Thrashing At My Own Reflection Like a Man Stitched Monster

In case you have never read my blog before, be wary that I just hastily type it out in some form of public transport. It is the scraping off the top of my brain with no editing, spelling, grammar or logic check.

 

“if others examined themselves as I do they would find themselves as I do, full of insanity and nonsense” Montaigne

The internet has opened my eyes to too many people’s 140 character thoughts and selfish swipes below newspaper articles. I fear that the world wide web, this magnificent tool for the dissemination of information and encouragement of human contact without the embarrassment of having to look it in the eye, has made me a sociopath.  To access spite in the past you could look at a newspaper letters page, overhear it on a bus or take a look into some of the mean-spirited thoughts that had populated your own mind. Now it is wherever a wifi signal and a laptop lie, and even if you do not see it, you are aware that a finite but multitudinous number of monkeys are typing something unruly, foul or threatening in the houses and office cupboards of the world. Many of us have become obsessed by the importance of our own opinions and, thanks to the internet, we can always find at least one person who agrees with us, thus confirming that we are right. 

 

I am guilty. I have sold my opinions on the past. For a couple of years I was one of the smears of bacteria in the petri dish of TV list shows. In my naivety and, more importantly, my desperation, I imagined that saying things about Pamela Anderson’s sex tape or The Marx Brothers would earn me the next ladder rung to success and seat sales. One Christmas I realised that for 5 nights in a row, people could find themselves looking at my gesticulating face and wondering aloud,”who is this man who keeps ruining these clips with his interruptions”. TV reviewer Ian Hyland wrote that Christmas TV had been overly populated with clip shows with “Iain Lee and Robin Ince” and I realised the time had come to stop peddling my memories for £200 a shot (“We’ll Remember Blake’s 7 Wholesale”) mainly because I had no idea why  was doing it beyond habit and remuneration. The list shows are endlessly repackaged, and I am notified by tweets that my Dorian Gray is on again while I remain in the attic (yes, I am being loose with literary accuracy).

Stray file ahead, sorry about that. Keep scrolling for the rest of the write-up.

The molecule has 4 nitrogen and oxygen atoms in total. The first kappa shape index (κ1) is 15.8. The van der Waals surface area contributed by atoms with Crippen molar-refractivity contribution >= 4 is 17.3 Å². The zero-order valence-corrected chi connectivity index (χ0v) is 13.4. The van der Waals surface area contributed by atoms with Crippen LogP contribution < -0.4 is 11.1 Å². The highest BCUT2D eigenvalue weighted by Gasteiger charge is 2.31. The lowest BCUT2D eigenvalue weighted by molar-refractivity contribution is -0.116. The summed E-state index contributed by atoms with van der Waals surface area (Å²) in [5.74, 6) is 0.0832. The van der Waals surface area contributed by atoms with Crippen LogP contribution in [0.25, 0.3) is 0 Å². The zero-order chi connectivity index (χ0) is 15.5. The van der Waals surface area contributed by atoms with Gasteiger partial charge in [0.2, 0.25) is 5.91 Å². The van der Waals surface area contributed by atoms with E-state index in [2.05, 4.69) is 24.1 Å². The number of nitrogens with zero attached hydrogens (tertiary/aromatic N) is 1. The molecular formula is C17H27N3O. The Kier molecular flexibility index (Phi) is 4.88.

I was then elevated to opportunities like Newsnight Review and given the chance to raise my eyebrows as Peter Hitchens was antsy about Philip Pullman. That stopped after I decided I wouldn’t cross a picket line. As I have moved further into middle age I have become increasingly uncomfortable with television. I decided against Question Time because I thought the space I would take up could be occupied by someone who knew what they were talking about. I am also a weaker human than Mary Beard and would not take well to having slurs and family threats hurled my way. Whether they would debate the capacity of my vagina too, I have no idea. I have taken a more primitive view of television, realising that the tribes who feared the theft of their soul by photography may have been on to something. Whatever you are on television, that’s what people thing you are. 

My last toe dips into television were a Stewart Lee produced stand up show and a panel show. I was unhappy with my performance on the night of the stand up show and went into  grey mood for a couple of months knowing I had armed those who would enjoy deriding me, while the panel show was apparently edited in such a way that it appeared to be like a William Burroughs exercise of literary cut up. Since then I have turned down the oddities offered to me, finally realising at 43 that TV is not a prerequisite to existence. If you perform, but no one is there to film it, have you made a sound?

 

I have not retired from forming opinions, I am just trying to take Neil Postman’s advice and cutting them down by a third, or maybe even a half. I still liberally project my thoughts when I tour, and then I can be taken to task in the bar afterwards. 

 

I am trying to be more careful with my opinions nowadays, but i am afraid I am still having them, I am just restricting where I release them, but…

 

To be continued (I have promised to keep all my blogs under 800 words, so splitting them up rather than learning how to edit)

My imminent tour starts soon, this is because it is imminent. Belfast, Wolverhampton, Spalding, Dublin and Eastleigh get early visits. http://www.robinince.com is place of dates.

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5 Responses to Thrashing At My Own Reflection Like a Man Stitched Monster

  1. Schneider says:

    Keep it up Robin. You are doing a good job and people out there appreciate you 🙂

  2. jojofry says:

    Well Robin for what it’s worth I think your observations are always entertaining 🙂

  3. J Farfort says:

    My televisual appearance was only once, but then it returns like a bad penny seen on obscure digital channels talking about a pre teenage lust for leif garret, while sporting a long-forgotten blonde barnet.

    Jennifer
    jfarfort.blogspot.com
    leaveadooropen.com

  4. John Cooper says:

    Every once in a while I do a gig and someone says something like “You were good, we might see you on telly”, as if it’s some yardstick of success,and the live stuff is merely a stepping stone. I’m sad when I hear it. Well said

  5. pat says:

    those who’d want to see you or listen you you or watch you in shows will always find ways – though hopefully not in a stalker-type of way. Keep doing what you do because there are people who enjoy your brand of humour!

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